Transatlantic Relations
21 June 2019

The So-Called Failure of the 1973 “Year of Europe (and Japan)” Initiative

In “Re-configuring the Free World: Kissinger, Brzezinski, and the Trilateral Agenda”, his recent contribution to the Journal of Transatlantic Studies, Jussi Hanhimäki re-visits the trilateral relationship between the United States, European allies and Japan through a discussion of Henry Kissinger’s “Year of Europe (and Japan)” initiative in 1973. This project has often been thought of as a failure, but Professor Hanhimäki finds that even if the initial project received criticism and resistance, several of its constituents did see light of day, and transformed the relations between the three parties. 

Trilateralism, argues Jussi Hanhimäki, emerged partly as an American response to decolonisation and globalisation, in which the two key foreign policy advisors Henry Kissinger and Zbigniew Brzezinski had successively played a major role. In April 1973, Kissinger had launched this “Year of Europe (and Japan)” initiative, bases on the premise that these advanced industrial democracies with similar problems and challenges (and who happened to control most of the world’s wealth and capital) would have to re-orient their relationships in order to meet and maintain common interests in a newly changing global context. While some of the rhetoric may have been framed in terms of the development and betterment of humanity, an essential motivation behind the concern for West–West cooperation was how to protect the pre-eminent position of these states confronted with competition from the Soviet Union and oil-producing nation-states in the Gulf.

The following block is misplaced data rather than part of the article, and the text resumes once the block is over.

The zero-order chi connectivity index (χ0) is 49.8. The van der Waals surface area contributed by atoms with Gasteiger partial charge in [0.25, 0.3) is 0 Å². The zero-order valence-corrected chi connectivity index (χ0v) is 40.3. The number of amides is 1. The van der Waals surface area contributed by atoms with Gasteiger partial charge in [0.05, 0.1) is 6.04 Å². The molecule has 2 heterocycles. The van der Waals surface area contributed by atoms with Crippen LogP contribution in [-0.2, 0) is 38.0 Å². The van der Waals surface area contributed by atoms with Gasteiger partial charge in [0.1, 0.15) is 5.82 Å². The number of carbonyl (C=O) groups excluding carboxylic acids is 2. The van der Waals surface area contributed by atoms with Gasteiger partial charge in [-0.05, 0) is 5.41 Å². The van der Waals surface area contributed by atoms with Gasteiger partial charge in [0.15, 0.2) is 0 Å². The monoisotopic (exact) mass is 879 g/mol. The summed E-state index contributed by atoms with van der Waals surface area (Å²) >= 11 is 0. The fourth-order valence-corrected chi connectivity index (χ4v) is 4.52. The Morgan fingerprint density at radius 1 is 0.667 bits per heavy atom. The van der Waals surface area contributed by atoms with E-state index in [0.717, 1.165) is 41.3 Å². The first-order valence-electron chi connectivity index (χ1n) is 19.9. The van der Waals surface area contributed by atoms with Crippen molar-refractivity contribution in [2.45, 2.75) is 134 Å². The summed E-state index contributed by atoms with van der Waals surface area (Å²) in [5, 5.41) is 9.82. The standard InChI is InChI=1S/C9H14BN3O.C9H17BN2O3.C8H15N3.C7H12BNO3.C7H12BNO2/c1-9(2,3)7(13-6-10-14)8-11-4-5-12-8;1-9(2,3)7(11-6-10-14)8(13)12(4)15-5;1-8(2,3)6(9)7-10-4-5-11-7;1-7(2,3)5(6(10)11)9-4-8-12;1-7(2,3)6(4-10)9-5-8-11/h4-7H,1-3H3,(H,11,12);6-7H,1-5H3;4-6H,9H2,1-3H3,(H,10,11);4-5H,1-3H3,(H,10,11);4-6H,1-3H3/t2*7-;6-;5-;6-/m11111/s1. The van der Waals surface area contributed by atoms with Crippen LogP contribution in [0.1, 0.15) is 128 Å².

The author advances that in such a context, the “failure” of the initiative was more about “optics” rather than actual content or substance. By spring of 1973 Kissinger had been riding on his successes as a central figure in the opening of China, the dialogues with the Soviet Union leading to the Strategic Arms Limitations Treaty (SALT) and the Anti-Ballistic Missile (ABM) Treaty, and the negotiations to end the Vietnam War leading to the Paris Agreement signed in January 1973. With this celebrated status in the diplomatic arena, Kissinger floated the “Year of Europe (and Japan)” initiative with a speech in April 1973 in New York, but this was met with immediate criticism and suspicion, including by West Germany’s Chancellor Willy Brandt and British Prime Minister Edward Heath. European leaders were displeased with the rhetoric and centre stage given to the United States and its global ambitions in comparison with their polities; some harboured the suspicion that this was an American effort to undermine the momentum of European integration in the European Economic Community (EEC), which Great Britain had entered in January 1973. However, even though Kissinger’s initiative seemed unable to garner much mileage as a diplomatic success, it materialised through specific collaborative policy initiatives in the following years, such as the International Energy Agency (IEA) and the Group of Seven (G7). There was strengthening of North Atlantic Treaty Organization (NATO) countries’ collaboration in the context of the Conference on Security and Co-operation in Europe (CSCE). Apart from diplomatic ties, some of these initiatives were helped by events like the oil crisis in October 1973, which created urgency for those who depended on Middle Eastern oil, namely, European states who relied on the United States to make sure that the oil kept flowing. Such events remind us that there were also realpolitik concerns in the background.